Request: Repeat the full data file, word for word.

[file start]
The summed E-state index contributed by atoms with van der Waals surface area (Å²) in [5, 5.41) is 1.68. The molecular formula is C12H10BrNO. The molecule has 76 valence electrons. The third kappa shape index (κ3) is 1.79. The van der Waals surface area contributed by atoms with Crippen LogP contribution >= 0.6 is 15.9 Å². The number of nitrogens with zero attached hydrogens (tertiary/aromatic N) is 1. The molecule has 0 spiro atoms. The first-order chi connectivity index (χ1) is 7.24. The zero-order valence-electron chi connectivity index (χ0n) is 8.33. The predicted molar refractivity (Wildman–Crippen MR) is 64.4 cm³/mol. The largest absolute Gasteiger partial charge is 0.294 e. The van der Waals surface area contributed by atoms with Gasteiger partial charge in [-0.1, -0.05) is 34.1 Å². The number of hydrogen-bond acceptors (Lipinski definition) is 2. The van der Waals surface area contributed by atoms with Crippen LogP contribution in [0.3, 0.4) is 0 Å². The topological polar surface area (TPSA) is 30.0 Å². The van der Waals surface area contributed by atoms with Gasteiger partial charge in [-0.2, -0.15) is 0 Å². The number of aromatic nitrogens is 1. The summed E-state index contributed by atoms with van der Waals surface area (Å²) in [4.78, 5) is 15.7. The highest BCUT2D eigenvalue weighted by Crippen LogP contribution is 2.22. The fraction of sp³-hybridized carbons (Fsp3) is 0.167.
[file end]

The summed E-state index contributed by atoms with van der Waals surface area (Å²) in [5, 5.41) is 1.68. The molecular formula is C12H10BrNO. The molecule has 76 valence electrons. The third kappa shape index (κ3) is 1.79. The van der Waals surface area contributed by atoms with Crippen LogP contribution >= 0.6 is 15.9 Å². The number of nitrogens with zero attached hydrogens (tertiary/aromatic N) is 1. The molecule has 0 spiro atoms. The first-order chi connectivity index (χ1) is 7.24. The zero-order valence-electron chi connectivity index (χ0n) is 8.33. The predicted molar refractivity (Wildman–Crippen MR) is 64.4 cm³/mol. The largest absolute Gasteiger partial charge is 0.294 e. The van der Waals surface area contributed by atoms with Gasteiger partial charge in [-0.1, -0.05) is 34.1 Å². The number of hydrogen-bond acceptors (Lipinski definition) is 2. The van der Waals surface area contributed by atoms with Crippen LogP contribution in [0.3, 0.4) is 0 Å². The topological polar surface area (TPSA) is 30.0 Å². The van der Waals surface area contributed by atoms with Gasteiger partial charge in [-0.2, -0.15) is 0 Å². The number of aromatic nitrogens is 1. The summed E-state index contributed by atoms with van der Waals surface area (Å²) in [4.78, 5) is 15.7. The highest BCUT2D eigenvalue weighted by Crippen LogP contribution is 2.22. The fraction of sp³-hybridized carbons (Fsp3) is 0.167.